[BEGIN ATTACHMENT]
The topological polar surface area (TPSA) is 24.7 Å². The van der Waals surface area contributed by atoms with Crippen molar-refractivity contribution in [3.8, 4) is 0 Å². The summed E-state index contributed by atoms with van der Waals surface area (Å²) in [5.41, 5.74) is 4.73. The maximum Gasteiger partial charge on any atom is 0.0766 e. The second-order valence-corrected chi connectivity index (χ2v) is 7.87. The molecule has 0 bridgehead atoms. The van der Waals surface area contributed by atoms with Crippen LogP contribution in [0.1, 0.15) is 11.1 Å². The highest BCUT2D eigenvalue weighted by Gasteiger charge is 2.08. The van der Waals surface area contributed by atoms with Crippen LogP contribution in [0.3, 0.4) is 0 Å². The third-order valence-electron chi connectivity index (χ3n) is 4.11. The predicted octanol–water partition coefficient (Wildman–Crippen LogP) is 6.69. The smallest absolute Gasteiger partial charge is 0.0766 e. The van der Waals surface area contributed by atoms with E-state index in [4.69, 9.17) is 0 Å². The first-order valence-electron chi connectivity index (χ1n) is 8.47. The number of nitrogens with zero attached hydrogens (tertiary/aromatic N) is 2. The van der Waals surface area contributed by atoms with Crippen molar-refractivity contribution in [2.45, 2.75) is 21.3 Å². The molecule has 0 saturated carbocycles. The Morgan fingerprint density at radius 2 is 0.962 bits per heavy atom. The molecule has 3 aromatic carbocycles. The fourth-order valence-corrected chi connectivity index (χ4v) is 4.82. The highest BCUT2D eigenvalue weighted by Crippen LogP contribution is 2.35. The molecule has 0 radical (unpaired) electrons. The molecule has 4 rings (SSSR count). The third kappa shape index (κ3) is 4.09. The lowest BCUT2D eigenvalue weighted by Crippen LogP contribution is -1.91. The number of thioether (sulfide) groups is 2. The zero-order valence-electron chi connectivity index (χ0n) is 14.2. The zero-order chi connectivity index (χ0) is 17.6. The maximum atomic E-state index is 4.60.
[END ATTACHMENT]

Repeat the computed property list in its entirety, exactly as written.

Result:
The topological polar surface area (TPSA) is 24.7 Å². The van der Waals surface area contributed by atoms with Crippen molar-refractivity contribution in [3.8, 4) is 0 Å². The summed E-state index contributed by atoms with van der Waals surface area (Å²) in [5.41, 5.74) is 4.73. The maximum Gasteiger partial charge on any atom is 0.0766 e. The second-order valence-corrected chi connectivity index (χ2v) is 7.87. The molecule has 0 bridgehead atoms. The van der Waals surface area contributed by atoms with Crippen LogP contribution in [0.1, 0.15) is 11.1 Å². The highest BCUT2D eigenvalue weighted by Gasteiger charge is 2.08. The van der Waals surface area contributed by atoms with Crippen LogP contribution in [0.3, 0.4) is 0 Å². The third-order valence-electron chi connectivity index (χ3n) is 4.11. The predicted octanol–water partition coefficient (Wildman–Crippen LogP) is 6.69. The smallest absolute Gasteiger partial charge is 0.0766 e. The van der Waals surface area contributed by atoms with E-state index in [4.69, 9.17) is 0 Å². The first-order valence-electron chi connectivity index (χ1n) is 8.47. The number of nitrogens with zero attached hydrogens (tertiary/aromatic N) is 2. The van der Waals surface area contributed by atoms with Crippen molar-refractivity contribution in [2.45, 2.75) is 21.3 Å². The molecule has 0 saturated carbocycles. The Morgan fingerprint density at radius 2 is 0.962 bits per heavy atom. The molecule has 3 aromatic carbocycles. The fourth-order valence-corrected chi connectivity index (χ4v) is 4.82. The highest BCUT2D eigenvalue weighted by Crippen LogP contribution is 2.35. The molecule has 0 radical (unpaired) electrons. The molecule has 4 rings (SSSR count). The third kappa shape index (κ3) is 4.09. The lowest BCUT2D eigenvalue weighted by Crippen LogP contribution is -1.91. The number of thioether (sulfide) groups is 2. The zero-order valence-electron chi connectivity index (χ0n) is 14.2. The zero-order chi connectivity index (χ0) is 17.6. The maximum atomic E-state index is 4.60.